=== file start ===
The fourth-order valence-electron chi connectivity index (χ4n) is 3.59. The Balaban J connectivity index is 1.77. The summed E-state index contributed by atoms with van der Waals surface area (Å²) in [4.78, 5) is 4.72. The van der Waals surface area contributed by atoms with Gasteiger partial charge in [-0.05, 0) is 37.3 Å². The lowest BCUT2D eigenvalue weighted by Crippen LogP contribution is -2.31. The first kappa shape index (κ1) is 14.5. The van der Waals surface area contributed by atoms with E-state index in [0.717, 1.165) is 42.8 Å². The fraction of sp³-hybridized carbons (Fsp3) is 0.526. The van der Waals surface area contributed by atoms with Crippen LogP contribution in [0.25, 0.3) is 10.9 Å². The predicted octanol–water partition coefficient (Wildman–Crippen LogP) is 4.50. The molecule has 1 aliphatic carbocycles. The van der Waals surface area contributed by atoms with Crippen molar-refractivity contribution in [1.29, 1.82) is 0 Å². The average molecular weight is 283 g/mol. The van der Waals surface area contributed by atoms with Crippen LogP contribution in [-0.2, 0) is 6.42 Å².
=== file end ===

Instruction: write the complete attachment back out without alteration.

The fourth-order valence-electron chi connectivity index (χ4n) is 3.59. The Balaban J connectivity index is 1.77. The summed E-state index contributed by atoms with van der Waals surface area (Å²) in [4.78, 5) is 4.72. The van der Waals surface area contributed by atoms with Gasteiger partial charge in [-0.05, 0) is 37.3 Å². The lowest BCUT2D eigenvalue weighted by Crippen LogP contribution is -2.31. The first kappa shape index (κ1) is 14.5. The van der Waals surface area contributed by atoms with E-state index in [0.717, 1.165) is 42.8 Å². The fraction of sp³-hybridized carbons (Fsp3) is 0.526. The van der Waals surface area contributed by atoms with Crippen LogP contribution in [0.25, 0.3) is 10.9 Å². The predicted octanol–water partition coefficient (Wildman–Crippen LogP) is 4.50. The molecule has 1 aliphatic carbocycles. The van der Waals surface area contributed by atoms with Crippen molar-refractivity contribution in [1.29, 1.82) is 0 Å². The average molecular weight is 283 g/mol. The van der Waals surface area contributed by atoms with Crippen LogP contribution in [-0.2, 0) is 6.42 Å².